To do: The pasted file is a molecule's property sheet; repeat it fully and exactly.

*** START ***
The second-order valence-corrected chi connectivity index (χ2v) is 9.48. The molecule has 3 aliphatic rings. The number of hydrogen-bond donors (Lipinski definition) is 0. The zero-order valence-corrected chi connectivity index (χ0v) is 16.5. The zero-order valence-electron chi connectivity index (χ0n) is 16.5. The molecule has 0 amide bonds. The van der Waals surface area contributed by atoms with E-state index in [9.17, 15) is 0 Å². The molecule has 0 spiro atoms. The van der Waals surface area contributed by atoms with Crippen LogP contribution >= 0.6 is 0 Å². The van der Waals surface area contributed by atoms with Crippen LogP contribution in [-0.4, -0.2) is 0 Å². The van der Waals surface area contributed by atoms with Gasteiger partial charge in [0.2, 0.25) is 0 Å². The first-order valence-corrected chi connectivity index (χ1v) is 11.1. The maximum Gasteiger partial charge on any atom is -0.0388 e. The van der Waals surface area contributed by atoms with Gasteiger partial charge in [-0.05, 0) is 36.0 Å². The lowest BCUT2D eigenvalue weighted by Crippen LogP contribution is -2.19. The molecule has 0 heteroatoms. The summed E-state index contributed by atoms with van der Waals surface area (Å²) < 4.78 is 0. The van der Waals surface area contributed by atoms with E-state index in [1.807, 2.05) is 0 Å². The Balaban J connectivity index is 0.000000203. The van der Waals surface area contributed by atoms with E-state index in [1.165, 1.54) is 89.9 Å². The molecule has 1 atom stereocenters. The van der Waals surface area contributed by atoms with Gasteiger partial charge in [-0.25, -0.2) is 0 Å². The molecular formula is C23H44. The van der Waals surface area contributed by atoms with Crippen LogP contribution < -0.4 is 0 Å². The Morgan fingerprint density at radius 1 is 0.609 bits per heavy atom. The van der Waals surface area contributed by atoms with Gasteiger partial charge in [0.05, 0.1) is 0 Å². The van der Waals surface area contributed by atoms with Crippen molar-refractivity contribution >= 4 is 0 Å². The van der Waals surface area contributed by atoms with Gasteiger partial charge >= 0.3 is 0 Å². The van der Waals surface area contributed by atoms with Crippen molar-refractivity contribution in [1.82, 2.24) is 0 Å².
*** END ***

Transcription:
The second-order valence-corrected chi connectivity index (χ2v) is 9.48. The molecule has 3 aliphatic rings. The number of hydrogen-bond donors (Lipinski definition) is 0. The zero-order valence-corrected chi connectivity index (χ0v) is 16.5. The zero-order valence-electron chi connectivity index (χ0n) is 16.5. The molecule has 0 amide bonds. The van der Waals surface area contributed by atoms with E-state index in [9.17, 15) is 0 Å². The molecule has 0 spiro atoms. The van der Waals surface area contributed by atoms with Crippen LogP contribution >= 0.6 is 0 Å². The van der Waals surface area contributed by atoms with Crippen LogP contribution in [-0.4, -0.2) is 0 Å². The van der Waals surface area contributed by atoms with Gasteiger partial charge in [0.2, 0.25) is 0 Å². The first-order valence-corrected chi connectivity index (χ1v) is 11.1. The maximum Gasteiger partial charge on any atom is -0.0388 e. The van der Waals surface area contributed by atoms with Gasteiger partial charge in [-0.05, 0) is 36.0 Å². The lowest BCUT2D eigenvalue weighted by Crippen LogP contribution is -2.19. The molecule has 0 heteroatoms. The summed E-state index contributed by atoms with van der Waals surface area (Å²) < 4.78 is 0. The van der Waals surface area contributed by atoms with E-state index in [1.807, 2.05) is 0 Å². The Balaban J connectivity index is 0.000000203. The van der Waals surface area contributed by atoms with E-state index in [1.165, 1.54) is 89.9 Å². The molecule has 1 atom stereocenters. The van der Waals surface area contributed by atoms with Gasteiger partial charge in [-0.25, -0.2) is 0 Å². The molecular formula is C23H44. The van der Waals surface area contributed by atoms with Crippen LogP contribution < -0.4 is 0 Å². The Morgan fingerprint density at radius 1 is 0.609 bits per heavy atom. The van der Waals surface area contributed by atoms with Gasteiger partial charge in [0.05, 0.1) is 0 Å². The van der Waals surface area contributed by atoms with Crippen molar-refractivity contribution >= 4 is 0 Å². The van der Waals surface area contributed by atoms with Gasteiger partial charge >= 0.3 is 0 Å². The van der Waals surface area contributed by atoms with Crippen molar-refractivity contribution in [1.82, 2.24) is 0 Å².